David Goldman Judge Delays Custody Ruling

U.S. David Goldman, right, talks to members of the media in Rio de Janeiro, Thursday, Dec. 17, 2009. Goldman, a father who is having a legal fight to regain custody of his 9-year-old son living in Brazil with his grandparents after his Brazilian mother died, hopes to bring the boy to New Jersey in time for Christmas. Brazil's Supreme Court on Thursday delayed the return of the boy to his father. (AP Photo/Felipe Dana) AP Photo/Felipe Dana

Updated at 5:25 p.m. Eastern time

CBS News reports that there will be no decision Monday by the Brazilian Supreme Court in the custody battle over a 9-year old boy.

David Goldman of Tinton Falls, N.J., hoped a Supreme Court justice would give him custody of his son in time to celebrate the holidays together in the United States.

Supreme Court Chief Justice Gilmar Mendes was analyzing the case, but it was not clear whether a decision would come Monday or Tuesday, said a court official who spoke on condition of anonymity as he was not authorized to discuss the matter.

Earlier Monday, a spokesman for the court told CBS News that Chief Justice Mendes "is at this moment reviewing the case's documents in his office, while working on his opinion ... and there's always the chance of this being pushed to tomorrow."

Mendes' spokeswoman said that Mendes will decide the case today, and if he sides with Goldman, the boy could be returned right away. However, Sean Goldman's Brazilian family will appeal to the Superior Tribunal, the nation's highest appeal's court, to have the case heard by the Supreme Court next year, delaying the boy's possible return to his father.

Mendes has been under intense pressure from both parties for the past hours, reportedly torn between wanting to please American authorities for the sake of foreign relations and ruling against his colleague's earlier decision of having the court look at the case in February.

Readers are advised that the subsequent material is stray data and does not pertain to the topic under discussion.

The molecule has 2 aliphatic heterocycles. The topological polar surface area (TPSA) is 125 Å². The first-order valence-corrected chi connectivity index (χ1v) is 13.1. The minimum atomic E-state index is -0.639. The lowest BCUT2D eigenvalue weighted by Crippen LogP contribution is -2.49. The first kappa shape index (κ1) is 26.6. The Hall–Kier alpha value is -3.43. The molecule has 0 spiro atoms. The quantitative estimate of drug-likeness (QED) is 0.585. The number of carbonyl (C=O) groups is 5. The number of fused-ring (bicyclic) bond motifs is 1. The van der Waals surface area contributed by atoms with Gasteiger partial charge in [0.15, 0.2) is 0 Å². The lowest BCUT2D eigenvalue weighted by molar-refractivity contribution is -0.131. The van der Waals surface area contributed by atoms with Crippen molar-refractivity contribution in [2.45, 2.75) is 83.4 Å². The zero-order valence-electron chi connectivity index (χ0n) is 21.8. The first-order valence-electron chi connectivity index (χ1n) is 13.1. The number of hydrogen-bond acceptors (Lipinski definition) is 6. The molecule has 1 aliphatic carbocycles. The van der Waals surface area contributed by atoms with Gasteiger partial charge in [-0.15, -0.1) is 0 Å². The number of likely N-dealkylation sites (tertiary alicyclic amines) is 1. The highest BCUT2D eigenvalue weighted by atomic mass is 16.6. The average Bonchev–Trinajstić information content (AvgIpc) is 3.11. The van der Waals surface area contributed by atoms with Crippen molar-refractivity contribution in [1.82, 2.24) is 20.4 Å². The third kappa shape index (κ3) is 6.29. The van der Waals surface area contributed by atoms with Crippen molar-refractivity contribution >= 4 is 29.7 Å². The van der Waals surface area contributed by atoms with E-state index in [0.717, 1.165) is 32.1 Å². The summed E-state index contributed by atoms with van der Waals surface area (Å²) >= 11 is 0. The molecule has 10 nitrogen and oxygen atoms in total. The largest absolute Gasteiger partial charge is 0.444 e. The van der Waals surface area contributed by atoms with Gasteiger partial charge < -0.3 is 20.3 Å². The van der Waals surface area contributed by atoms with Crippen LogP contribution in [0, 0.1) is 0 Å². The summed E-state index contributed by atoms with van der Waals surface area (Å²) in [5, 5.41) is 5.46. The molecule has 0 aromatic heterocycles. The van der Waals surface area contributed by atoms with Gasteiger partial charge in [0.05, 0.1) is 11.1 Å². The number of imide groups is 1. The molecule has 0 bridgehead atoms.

The wait is agonizing for David Goldman, who has pledged to fight for his son Sean as long as it takes.

"I'm hopeful. I hope and I pray that we can leave," Goldman told The Associated Press on Sunday.

Mendes will rule on appeals made by Goldman and Brazil's attorney general seeking to lift a stay on a lower court's order that Sean be handed over to his father.

If Mendes lifts the stay, lawyers in both camps said Sean's Brazilian relatives may still appeal to the nation's highest appeals court - but it was questionable whether that court would be willing to review the case if the Supreme Court backs a lower federal court ruling awarding custody to Goldman.

New Jersey Rep. Chris Smith, in Brazil to support Goldman, expressed optimism ahead of the ruling.

"I think it is only a matter of 'when' and not 'if,' and we are hoping that the abductors will convey this young boy ... as soon as the chief justice renders his decision," the Republican congressman said.

Goldman, 42, launched his case in U.S. and Brazilian courts after Sean was brought by his mother in 2004 to her native Brazil, where she then divorced Goldman and remarried. She died last year in childbirth, and the boy has lived with his stepfather since.

The lawyer for the boy's Brazilian family offered to negotiate a settlement, and the family also invited Goldman to spend Christmas with them. Goldman did not say whether he would accept the invitation if the case was not resolved this week.

Asked if Sean's Brazilian family would be able to visit the boy, Goldman said yes. "I will not do to them what they've done to Sean and me," he said.

The case has affected diplomatic ties between Brazil and the U.S., reaching talks between President Barack Obama and his Brazilian counterpart, Luiz Inacio Lula da Silva. A U.S. senator, reacting to the case, has blocked the renewal of a $2.75 billion trade deal that would lift tariffs on some Brazilian exports.

The U.S. State Department pressed for the boy to be returned. But a Brazilian Supreme Court justice on Thursday stayed a lower court decision ordering Sean to be turned over to his father.

Goldman and Brazil's attorney general both filed appeals Friday asking the Supreme Court to overturn the justice's decision to block Sean's return while the court considers hearing direct testimony from the boy.

The Brazilian family's lawyer, Sergio Tostes, told the AP he would like to see a negotiated settlement, saying he wanted to end the damage being done to Sean and to U.S.-Brazil relations.

"We're raising the white flag and saying: 'Let's get together, let's talk. We're the adults, we have responsibilities, so let's start to have a constructive conversation,"' Tostes said.

Goldman, however, was in no mood to negotiate.

"This isn't about a shared custody - I'm his dad, I'm his only parent," Goldman said. "This isn't a custody case - it's an abduction case."
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